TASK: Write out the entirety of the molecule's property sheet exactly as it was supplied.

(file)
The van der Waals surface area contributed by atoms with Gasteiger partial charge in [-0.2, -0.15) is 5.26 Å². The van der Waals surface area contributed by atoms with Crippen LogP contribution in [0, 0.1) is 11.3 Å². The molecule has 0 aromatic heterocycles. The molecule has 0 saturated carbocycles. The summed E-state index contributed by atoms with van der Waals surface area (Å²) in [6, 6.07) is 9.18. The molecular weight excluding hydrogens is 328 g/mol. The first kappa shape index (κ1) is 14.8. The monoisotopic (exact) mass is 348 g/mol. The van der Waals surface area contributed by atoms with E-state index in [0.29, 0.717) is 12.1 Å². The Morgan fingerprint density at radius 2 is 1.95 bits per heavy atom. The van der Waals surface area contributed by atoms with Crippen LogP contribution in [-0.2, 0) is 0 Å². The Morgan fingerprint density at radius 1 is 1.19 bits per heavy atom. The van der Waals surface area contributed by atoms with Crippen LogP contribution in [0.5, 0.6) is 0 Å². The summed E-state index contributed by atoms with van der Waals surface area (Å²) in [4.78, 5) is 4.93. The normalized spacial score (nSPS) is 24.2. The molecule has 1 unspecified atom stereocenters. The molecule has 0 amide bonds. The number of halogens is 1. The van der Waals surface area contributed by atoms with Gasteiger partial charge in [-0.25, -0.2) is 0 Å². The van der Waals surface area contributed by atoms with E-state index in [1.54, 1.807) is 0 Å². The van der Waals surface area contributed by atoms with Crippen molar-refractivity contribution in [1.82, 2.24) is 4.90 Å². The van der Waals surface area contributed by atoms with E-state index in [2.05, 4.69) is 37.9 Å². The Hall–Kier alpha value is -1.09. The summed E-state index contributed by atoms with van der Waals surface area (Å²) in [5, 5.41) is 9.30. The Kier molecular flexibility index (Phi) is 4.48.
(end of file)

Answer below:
The van der Waals surface area contributed by atoms with Gasteiger partial charge in [-0.2, -0.15) is 5.26 Å². The van der Waals surface area contributed by atoms with Crippen LogP contribution in [0, 0.1) is 11.3 Å². The molecule has 0 aromatic heterocycles. The molecule has 0 saturated carbocycles. The summed E-state index contributed by atoms with van der Waals surface area (Å²) in [6, 6.07) is 9.18. The molecular weight excluding hydrogens is 328 g/mol. The first kappa shape index (κ1) is 14.8. The monoisotopic (exact) mass is 348 g/mol. The van der Waals surface area contributed by atoms with E-state index in [0.29, 0.717) is 12.1 Å². The Morgan fingerprint density at radius 2 is 1.95 bits per heavy atom. The van der Waals surface area contributed by atoms with Crippen LogP contribution in [-0.2, 0) is 0 Å². The Morgan fingerprint density at radius 1 is 1.19 bits per heavy atom. The van der Waals surface area contributed by atoms with Crippen LogP contribution in [0.5, 0.6) is 0 Å². The summed E-state index contributed by atoms with van der Waals surface area (Å²) in [4.78, 5) is 4.93. The normalized spacial score (nSPS) is 24.2. The molecule has 1 unspecified atom stereocenters. The molecule has 0 amide bonds. The number of halogens is 1. The van der Waals surface area contributed by atoms with Gasteiger partial charge in [-0.25, -0.2) is 0 Å². The van der Waals surface area contributed by atoms with E-state index in [1.54, 1.807) is 0 Å². The van der Waals surface area contributed by atoms with Crippen molar-refractivity contribution in [1.82, 2.24) is 4.90 Å². The van der Waals surface area contributed by atoms with E-state index in [2.05, 4.69) is 37.9 Å². The Hall–Kier alpha value is -1.09. The summed E-state index contributed by atoms with van der Waals surface area (Å²) in [5, 5.41) is 9.30. The Kier molecular flexibility index (Phi) is 4.48.